Milk – a four-letter word?

Whichever way you look at it, cow’s milk is consistently the most common food allergen.

Classic IgE-based milk allergy is the most common food allergy, and so too is hidden or delayed-onset IgG milk allergy. A myriad studies have shown that milk sensitive people have much higher levels of IgG antibodies that target milk proteins.(1)(2)(3)(4)(5)(6)(7)(8)(9)

Most cheeses, cream, yoghurt and butter contain milk protein, and it’s hidden in all sorts of food. If you check labels, you’ll find it’s sometimes called simply milk protein, sometimes whey (which is milk protein with the casein removed) and sometimes casein, which is the predominant type of protein – and the most allergenic – in dairy products. You’ll be amazed at how many foods contain milk – from bread and cereals to packaged food and crisps. So if you’re tested and find you’re allergic to milk, you will have to be vigilant with processed foods.

Milk’s status as an allergen isn’t surprising. This is a highly specific food, containing all sorts of hormones designed for the first few months of a calf’s life. It’s also a relatively recent addition to the human diet. Approximately 75 per cent of people (25 per cent of people of Caucasian origin and 80 per cent of Asian, Native American or African origin) stop producing lactase, the enzyme that’s needed to digest the milk sugar lactose, once they’ve been weaned – one of many clues that human beings aren’t meant to drink cow’s milk, at least beyond early childhood.(10) Lactase deficiency or lactose intolerance leads to diarrhoea, bloating, cramping and excess gas.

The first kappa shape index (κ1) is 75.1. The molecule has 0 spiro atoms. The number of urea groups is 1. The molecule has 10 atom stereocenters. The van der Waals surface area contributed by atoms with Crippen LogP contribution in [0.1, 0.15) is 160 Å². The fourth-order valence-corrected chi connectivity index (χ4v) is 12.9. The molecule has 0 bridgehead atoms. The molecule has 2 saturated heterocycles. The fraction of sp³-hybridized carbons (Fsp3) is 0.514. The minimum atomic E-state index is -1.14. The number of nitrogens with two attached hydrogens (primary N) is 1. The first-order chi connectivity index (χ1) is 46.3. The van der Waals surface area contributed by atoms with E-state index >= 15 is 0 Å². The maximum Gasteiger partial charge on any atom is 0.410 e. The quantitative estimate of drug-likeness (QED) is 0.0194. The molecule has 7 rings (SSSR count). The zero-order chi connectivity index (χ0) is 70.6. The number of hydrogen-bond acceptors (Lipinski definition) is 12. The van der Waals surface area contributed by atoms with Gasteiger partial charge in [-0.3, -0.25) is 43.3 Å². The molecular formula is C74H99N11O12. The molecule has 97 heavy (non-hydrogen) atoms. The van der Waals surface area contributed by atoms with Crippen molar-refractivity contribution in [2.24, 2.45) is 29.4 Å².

However, it’s not the lactose that causes the allergic reaction. It’s the protein. In other words, you can be either lactose intolerant, or milk protein allergic, or both; and in fact, lactose intolerance and milk allergy often occur together.

Of course, most of us have been brainwashed by milk marketers since childhood into believing that milk is practically a wonder food. This can only leave you speculating how half the world, for example most of China and Africa, can survive, let alone thrive, without it. Milk is a reasonably good source of calcium, among other nutrients, but drinking milk certainly isn’t the only way, or necessarily the best way, to achieve optimum nutrition . On top of that, it contributes to a wide range of common diseases.

Cow’s milk is a major contributing factor to middle-ear infections, an allergic disease that affects over a million of our babies and children each year. Milk allergy also contributes to iron deficiency, the most common nutritional deficiency in the world, by impeding the absorption of iron, and damaging the inside lining of the intestines, which causes slow blood leakage and a further loss of iron in red blood cells. In a quarter of people with iron deficiency, anaemia can set in – seen in about 10 per cent of children overall, 30 per cent of children in inner cities, and as many as half of all children in poor countries.

Cow’s milk is also one of the top two or three food allergens found in children and adults with poor sleep, asthma, eczema, migraines, rheumatoid arthritis, hyperactivity, bronchitis, more frequent infections and longer hospital stays for premature infants, non-seasonal allergic rhinitis, bed-wetting, so-called growing...

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